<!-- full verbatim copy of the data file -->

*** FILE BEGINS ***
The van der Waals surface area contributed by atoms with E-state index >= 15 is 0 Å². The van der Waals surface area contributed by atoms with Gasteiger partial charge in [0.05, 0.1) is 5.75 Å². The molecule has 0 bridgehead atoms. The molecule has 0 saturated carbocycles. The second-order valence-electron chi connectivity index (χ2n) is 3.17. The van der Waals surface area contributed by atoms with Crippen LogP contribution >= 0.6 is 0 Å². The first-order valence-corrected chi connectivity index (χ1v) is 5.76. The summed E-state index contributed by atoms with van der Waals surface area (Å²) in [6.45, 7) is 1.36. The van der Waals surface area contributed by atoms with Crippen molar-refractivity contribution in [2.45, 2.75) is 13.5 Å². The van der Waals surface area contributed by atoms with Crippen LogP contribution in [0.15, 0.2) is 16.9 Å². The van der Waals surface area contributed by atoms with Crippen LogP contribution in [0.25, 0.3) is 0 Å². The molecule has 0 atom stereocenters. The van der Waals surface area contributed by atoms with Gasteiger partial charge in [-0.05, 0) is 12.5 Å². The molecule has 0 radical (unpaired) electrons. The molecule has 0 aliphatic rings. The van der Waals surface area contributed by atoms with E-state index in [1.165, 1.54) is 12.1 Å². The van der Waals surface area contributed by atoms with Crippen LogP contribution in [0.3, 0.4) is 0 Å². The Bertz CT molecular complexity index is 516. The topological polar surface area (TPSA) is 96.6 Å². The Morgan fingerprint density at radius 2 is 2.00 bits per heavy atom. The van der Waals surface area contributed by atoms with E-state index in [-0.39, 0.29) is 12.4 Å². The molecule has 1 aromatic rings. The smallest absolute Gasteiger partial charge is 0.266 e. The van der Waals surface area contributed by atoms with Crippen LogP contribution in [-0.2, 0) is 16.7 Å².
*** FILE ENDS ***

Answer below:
The van der Waals surface area contributed by atoms with E-state index >= 15 is 0 Å². The van der Waals surface area contributed by atoms with Gasteiger partial charge in [0.05, 0.1) is 5.75 Å². The molecule has 0 bridgehead atoms. The molecule has 0 saturated carbocycles. The second-order valence-electron chi connectivity index (χ2n) is 3.17. The van der Waals surface area contributed by atoms with Crippen LogP contribution >= 0.6 is 0 Å². The first-order valence-corrected chi connectivity index (χ1v) is 5.76. The summed E-state index contributed by atoms with van der Waals surface area (Å²) in [6.45, 7) is 1.36. The van der Waals surface area contributed by atoms with Crippen molar-refractivity contribution in [2.45, 2.75) is 13.5 Å². The van der Waals surface area contributed by atoms with Crippen LogP contribution in [0.15, 0.2) is 16.9 Å². The van der Waals surface area contributed by atoms with Crippen LogP contribution in [0.25, 0.3) is 0 Å². The molecule has 0 atom stereocenters. The van der Waals surface area contributed by atoms with Gasteiger partial charge in [-0.05, 0) is 12.5 Å². The molecule has 0 radical (unpaired) electrons. The molecule has 0 aliphatic rings. The van der Waals surface area contributed by atoms with E-state index in [1.165, 1.54) is 12.1 Å². The van der Waals surface area contributed by atoms with Crippen LogP contribution in [0.3, 0.4) is 0 Å². The Bertz CT molecular complexity index is 516. The topological polar surface area (TPSA) is 96.6 Å². The Morgan fingerprint density at radius 2 is 2.00 bits per heavy atom. The van der Waals surface area contributed by atoms with E-state index in [-0.39, 0.29) is 12.4 Å². The molecule has 1 aromatic rings. The smallest absolute Gasteiger partial charge is 0.266 e. The van der Waals surface area contributed by atoms with Crippen LogP contribution in [-0.2, 0) is 16.7 Å².